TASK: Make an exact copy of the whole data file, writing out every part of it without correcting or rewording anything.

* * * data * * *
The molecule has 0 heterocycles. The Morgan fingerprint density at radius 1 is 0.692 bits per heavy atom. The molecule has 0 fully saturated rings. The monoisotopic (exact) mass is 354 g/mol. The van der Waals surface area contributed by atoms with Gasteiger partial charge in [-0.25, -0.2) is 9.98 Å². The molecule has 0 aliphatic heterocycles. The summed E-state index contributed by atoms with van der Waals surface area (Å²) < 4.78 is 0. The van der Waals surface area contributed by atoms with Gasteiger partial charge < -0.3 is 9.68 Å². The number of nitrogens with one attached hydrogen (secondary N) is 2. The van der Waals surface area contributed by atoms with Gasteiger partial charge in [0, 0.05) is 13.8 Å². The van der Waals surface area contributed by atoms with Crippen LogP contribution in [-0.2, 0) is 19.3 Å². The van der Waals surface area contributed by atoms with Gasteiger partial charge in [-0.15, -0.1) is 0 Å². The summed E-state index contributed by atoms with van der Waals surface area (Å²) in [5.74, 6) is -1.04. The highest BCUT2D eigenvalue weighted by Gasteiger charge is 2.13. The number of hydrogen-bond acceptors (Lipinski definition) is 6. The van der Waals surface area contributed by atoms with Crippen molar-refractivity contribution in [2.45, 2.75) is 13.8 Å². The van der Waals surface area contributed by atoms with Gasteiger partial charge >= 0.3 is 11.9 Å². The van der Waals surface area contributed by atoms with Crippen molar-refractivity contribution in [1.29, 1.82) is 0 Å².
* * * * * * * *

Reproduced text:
The molecule has 0 heterocycles. The Morgan fingerprint density at radius 1 is 0.692 bits per heavy atom. The molecule has 0 fully saturated rings. The monoisotopic (exact) mass is 354 g/mol. The van der Waals surface area contributed by atoms with Gasteiger partial charge in [-0.25, -0.2) is 9.98 Å². The molecule has 0 aliphatic heterocycles. The summed E-state index contributed by atoms with van der Waals surface area (Å²) < 4.78 is 0. The van der Waals surface area contributed by atoms with Gasteiger partial charge < -0.3 is 9.68 Å². The number of nitrogens with one attached hydrogen (secondary N) is 2. The van der Waals surface area contributed by atoms with Gasteiger partial charge in [0, 0.05) is 13.8 Å². The van der Waals surface area contributed by atoms with Crippen LogP contribution in [-0.2, 0) is 19.3 Å². The van der Waals surface area contributed by atoms with Gasteiger partial charge in [-0.15, -0.1) is 0 Å². The summed E-state index contributed by atoms with van der Waals surface area (Å²) in [5.74, 6) is -1.04. The highest BCUT2D eigenvalue weighted by Gasteiger charge is 2.13. The number of hydrogen-bond acceptors (Lipinski definition) is 6. The van der Waals surface area contributed by atoms with Crippen molar-refractivity contribution in [2.45, 2.75) is 13.8 Å². The van der Waals surface area contributed by atoms with Gasteiger partial charge >= 0.3 is 11.9 Å². The van der Waals surface area contributed by atoms with Crippen molar-refractivity contribution in [1.29, 1.82) is 0 Å².